With potential implications for anyone doing business with a Massachusetts resident, the Massachusetts Office of Consumer Affairs and Business Regulation ("OCABR") held a public hearing today concerning the proposed regulation 201 Mass. Code Regs. 17.00, the new Standards for the Protection of Personal Information of Residents of the Commonwealth. The proposed regulation represents one of the most far-reaching information security and related compliance requirements in the country. It mandates a comprehensive written information security plan applicable to any records containing personal information (as defined) of Massachusetts residents.
The purpose of the new regulation is to implement the provisions of Mass. Gen. Laws ch. 93H, Security Breaches, which became effective on October 31, 2007, relative to standards to be met by those who own, license, store or maintain personal information about residents of the Commonwealth. These safeguards, for both paper and electronic records, are meant to ensure the security and confidentiality of such information in a manner consistent with industry standards, protect against anticipated threats or hazards to the information’s security or integrity, and prevent the unauthorized access to or use of this information in a manner that creates a substantial risk of identity theft or fraud against Massachusetts residents.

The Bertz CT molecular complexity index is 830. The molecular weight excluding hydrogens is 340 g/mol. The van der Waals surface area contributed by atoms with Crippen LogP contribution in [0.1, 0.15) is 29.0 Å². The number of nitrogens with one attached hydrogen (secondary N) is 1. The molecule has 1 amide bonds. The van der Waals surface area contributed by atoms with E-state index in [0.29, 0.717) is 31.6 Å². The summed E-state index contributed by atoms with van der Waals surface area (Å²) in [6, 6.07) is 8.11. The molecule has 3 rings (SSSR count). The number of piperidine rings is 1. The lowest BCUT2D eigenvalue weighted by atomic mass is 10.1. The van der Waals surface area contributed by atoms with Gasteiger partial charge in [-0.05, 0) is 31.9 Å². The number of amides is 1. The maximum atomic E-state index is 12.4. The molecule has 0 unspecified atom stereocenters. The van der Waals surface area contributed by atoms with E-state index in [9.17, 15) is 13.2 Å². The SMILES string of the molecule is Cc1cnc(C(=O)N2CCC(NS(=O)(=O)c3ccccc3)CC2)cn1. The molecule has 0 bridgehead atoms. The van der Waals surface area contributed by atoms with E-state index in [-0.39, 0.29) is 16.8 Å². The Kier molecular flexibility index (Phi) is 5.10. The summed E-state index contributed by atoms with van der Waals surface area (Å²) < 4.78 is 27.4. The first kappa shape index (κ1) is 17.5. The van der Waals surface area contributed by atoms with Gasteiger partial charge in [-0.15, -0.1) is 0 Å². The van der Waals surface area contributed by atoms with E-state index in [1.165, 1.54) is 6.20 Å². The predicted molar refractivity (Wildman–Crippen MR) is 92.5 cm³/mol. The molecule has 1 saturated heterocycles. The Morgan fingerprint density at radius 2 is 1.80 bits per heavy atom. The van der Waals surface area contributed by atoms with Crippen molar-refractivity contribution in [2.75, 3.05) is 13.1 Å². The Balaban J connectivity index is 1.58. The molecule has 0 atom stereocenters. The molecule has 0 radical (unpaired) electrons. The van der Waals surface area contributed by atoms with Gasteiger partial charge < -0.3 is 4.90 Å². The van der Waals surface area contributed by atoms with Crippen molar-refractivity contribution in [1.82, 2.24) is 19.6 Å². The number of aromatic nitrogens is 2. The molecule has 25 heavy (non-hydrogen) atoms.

"Personal information" is a Massachusetts resident's first name or initial and last name in combination with any one or more of the following data elements that relate to such resident: Social Security number; driver's license number or state-issued identification card number; or financial account number, or credit or debit card number, with or without any required security code, access code, personal identification number or password, that would permit access to a resident’s financial account. The term "financial account number" is not defined either in Ch. 93H or the proposed regs., and may encompass, for example, any business, insurance company, merchant, health care provider, pension or benefits adminstrator that maintains an identifiable numbered account of a Massachusetts resident.
The new regulation requires the development, implementation, maintenance and monitoring of the information security program, applicable to any records, both hardcopy and electronic, containing such personal information, along with access and other controls. The proposed regulation also details specific computer system security requirements (e.g., use of 128-bit data encryption, firewalls, anti-spyware, audit trails, and access blocks for multiple failed login attempts). In addition, there must be documented response actions to actual or potential data breaches, and mandatory post-incident review of such events.
The OCABR left the record open for further comments until Friday, January, 25, 2008.